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Study finds few students were held back under a Michigan childhood literacy law

An elementary school classroom after hours.
An elementary school classroom after hours.

Researchers at Michigan State University say a state law that previously required underperforming students to repeat third-grade had a disproportionate impact on disadvantaged students.

The report examines the impact of Michigan’s Read by Grade Three law, which was adopted in 2016. The measure intends to provide requirements and resources to identify students struggling to read and improve early childhood literacy.

One part of the law required students who scored below state standards for M-STEP assessments between 2021 and 2023 to repeat third-grade. Lawmakers repealed that aspect of the policy last year.

MSU researchers with the Education Policy Innovation Collaborative (EPIC) found in a recent report that more than 92% of students who fell below the reading score cutoff did not repeat their schooling. Instead, they went on to fourth-grade because they obtained an exemption from their school districts.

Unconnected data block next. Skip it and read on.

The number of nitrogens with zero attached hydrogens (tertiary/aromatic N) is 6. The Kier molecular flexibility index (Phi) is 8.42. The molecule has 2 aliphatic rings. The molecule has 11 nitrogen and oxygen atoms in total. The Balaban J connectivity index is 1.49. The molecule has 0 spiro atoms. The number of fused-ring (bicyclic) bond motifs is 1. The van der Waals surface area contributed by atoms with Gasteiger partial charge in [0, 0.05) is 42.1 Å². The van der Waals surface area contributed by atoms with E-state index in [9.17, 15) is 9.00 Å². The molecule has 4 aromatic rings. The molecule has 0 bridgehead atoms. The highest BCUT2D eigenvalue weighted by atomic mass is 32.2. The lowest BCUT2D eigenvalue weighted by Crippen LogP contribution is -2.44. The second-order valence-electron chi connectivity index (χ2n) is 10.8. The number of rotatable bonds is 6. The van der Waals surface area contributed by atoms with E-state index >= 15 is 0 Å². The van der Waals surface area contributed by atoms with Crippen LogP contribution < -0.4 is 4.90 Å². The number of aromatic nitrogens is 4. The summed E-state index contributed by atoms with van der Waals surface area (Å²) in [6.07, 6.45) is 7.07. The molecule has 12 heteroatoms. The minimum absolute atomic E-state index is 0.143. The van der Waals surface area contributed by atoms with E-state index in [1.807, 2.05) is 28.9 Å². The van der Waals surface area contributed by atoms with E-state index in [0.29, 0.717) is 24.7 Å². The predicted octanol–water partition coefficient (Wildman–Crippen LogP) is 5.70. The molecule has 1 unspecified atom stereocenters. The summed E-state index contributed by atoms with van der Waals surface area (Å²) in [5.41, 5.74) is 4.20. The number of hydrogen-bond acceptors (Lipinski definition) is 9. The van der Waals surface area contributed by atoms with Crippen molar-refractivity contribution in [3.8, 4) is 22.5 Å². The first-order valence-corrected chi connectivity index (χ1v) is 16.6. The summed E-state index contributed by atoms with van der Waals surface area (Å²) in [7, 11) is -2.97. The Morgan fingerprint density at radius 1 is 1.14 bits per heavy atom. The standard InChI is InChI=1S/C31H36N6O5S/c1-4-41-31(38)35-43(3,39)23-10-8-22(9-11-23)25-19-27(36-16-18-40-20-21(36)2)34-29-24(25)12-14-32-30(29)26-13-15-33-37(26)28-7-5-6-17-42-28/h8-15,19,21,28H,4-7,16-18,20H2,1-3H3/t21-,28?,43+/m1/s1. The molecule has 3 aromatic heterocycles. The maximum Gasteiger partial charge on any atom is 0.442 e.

Tara Kilbride, interim associate director of EPIC and co-author of the report, said interventions to help young children learn to read are critical.

“This needs to be a priority because literacy and literacy skills are so foundational to the rest of their education and much of their lives," she said.

According to the report, more than 5,000 students scored below the state cutoff. But only around 400 students were retained in third-grade.

Kilbride said more than 95 percent of those who repeated third-grade came from economically disadvantaged backgrounds and more than 80 percent were students of color.

“Sometimes there are positive impacts from having that extra year of third-grade instruction," Kilbride said. "But in some cases, the benefits to students either only lasts a short period of time, or in some cases, research has shown negative impacts longer term on things like graduation rates.”

Charter schools also varied in how they applied the law.

Unlike public school districts, where 5% of students were kept in third-grade, about 17% of eligible students in charter schools were retained. The report states charter school administrators and staff were more likely to believe that the policy would improve literacy outcomes for students.

Arjun Thakkar is WKAR's politics and civics reporter.
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